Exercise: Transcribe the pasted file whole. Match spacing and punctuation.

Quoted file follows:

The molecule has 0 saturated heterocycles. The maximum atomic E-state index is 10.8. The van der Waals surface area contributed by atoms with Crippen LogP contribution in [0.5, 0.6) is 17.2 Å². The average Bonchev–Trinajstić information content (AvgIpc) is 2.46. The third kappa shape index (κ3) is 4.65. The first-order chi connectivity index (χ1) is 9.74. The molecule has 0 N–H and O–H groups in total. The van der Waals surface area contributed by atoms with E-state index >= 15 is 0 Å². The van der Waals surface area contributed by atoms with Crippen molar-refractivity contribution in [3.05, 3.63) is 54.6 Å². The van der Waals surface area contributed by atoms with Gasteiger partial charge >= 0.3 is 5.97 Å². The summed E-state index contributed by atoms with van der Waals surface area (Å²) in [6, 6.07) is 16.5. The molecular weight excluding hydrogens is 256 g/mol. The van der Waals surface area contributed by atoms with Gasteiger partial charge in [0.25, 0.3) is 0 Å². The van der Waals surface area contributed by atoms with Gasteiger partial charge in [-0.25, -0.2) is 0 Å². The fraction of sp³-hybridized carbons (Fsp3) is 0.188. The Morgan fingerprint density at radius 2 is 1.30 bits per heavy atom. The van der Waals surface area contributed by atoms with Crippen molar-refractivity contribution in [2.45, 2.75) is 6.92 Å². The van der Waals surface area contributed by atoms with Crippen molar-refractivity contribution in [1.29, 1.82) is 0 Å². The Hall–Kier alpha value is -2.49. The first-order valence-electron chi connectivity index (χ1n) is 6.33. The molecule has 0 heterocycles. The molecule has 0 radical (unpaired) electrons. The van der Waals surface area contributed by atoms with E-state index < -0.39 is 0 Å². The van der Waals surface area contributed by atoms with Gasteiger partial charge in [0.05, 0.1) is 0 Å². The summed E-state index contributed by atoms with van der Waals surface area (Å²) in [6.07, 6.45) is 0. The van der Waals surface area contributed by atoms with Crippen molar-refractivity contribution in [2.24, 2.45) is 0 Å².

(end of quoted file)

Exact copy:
The molecule has 0 saturated heterocycles. The maximum atomic E-state index is 10.8. The van der Waals surface area contributed by atoms with Crippen LogP contribution in [0.5, 0.6) is 17.2 Å². The average Bonchev–Trinajstić information content (AvgIpc) is 2.46. The third kappa shape index (κ3) is 4.65. The first-order chi connectivity index (χ1) is 9.74. The molecule has 0 N–H and O–H groups in total. The van der Waals surface area contributed by atoms with E-state index >= 15 is 0 Å². The van der Waals surface area contributed by atoms with Crippen molar-refractivity contribution in [3.05, 3.63) is 54.6 Å². The van der Waals surface area contributed by atoms with Gasteiger partial charge >= 0.3 is 5.97 Å². The summed E-state index contributed by atoms with van der Waals surface area (Å²) in [6, 6.07) is 16.5. The molecular weight excluding hydrogens is 256 g/mol. The van der Waals surface area contributed by atoms with Gasteiger partial charge in [0.25, 0.3) is 0 Å². The van der Waals surface area contributed by atoms with Gasteiger partial charge in [-0.25, -0.2) is 0 Å². The fraction of sp³-hybridized carbons (Fsp3) is 0.188. The Morgan fingerprint density at radius 2 is 1.30 bits per heavy atom. The van der Waals surface area contributed by atoms with Crippen molar-refractivity contribution in [2.45, 2.75) is 6.92 Å². The van der Waals surface area contributed by atoms with Crippen molar-refractivity contribution in [1.29, 1.82) is 0 Å². The Hall–Kier alpha value is -2.49. The first-order valence-electron chi connectivity index (χ1n) is 6.33. The molecule has 0 heterocycles. The molecule has 0 radical (unpaired) electrons. The van der Waals surface area contributed by atoms with E-state index < -0.39 is 0 Å². The van der Waals surface area contributed by atoms with Gasteiger partial charge in [0.05, 0.1) is 0 Å². The summed E-state index contributed by atoms with van der Waals surface area (Å²) in [6.07, 6.45) is 0. The van der Waals surface area contributed by atoms with Crippen molar-refractivity contribution in [2.24, 2.45) is 0 Å².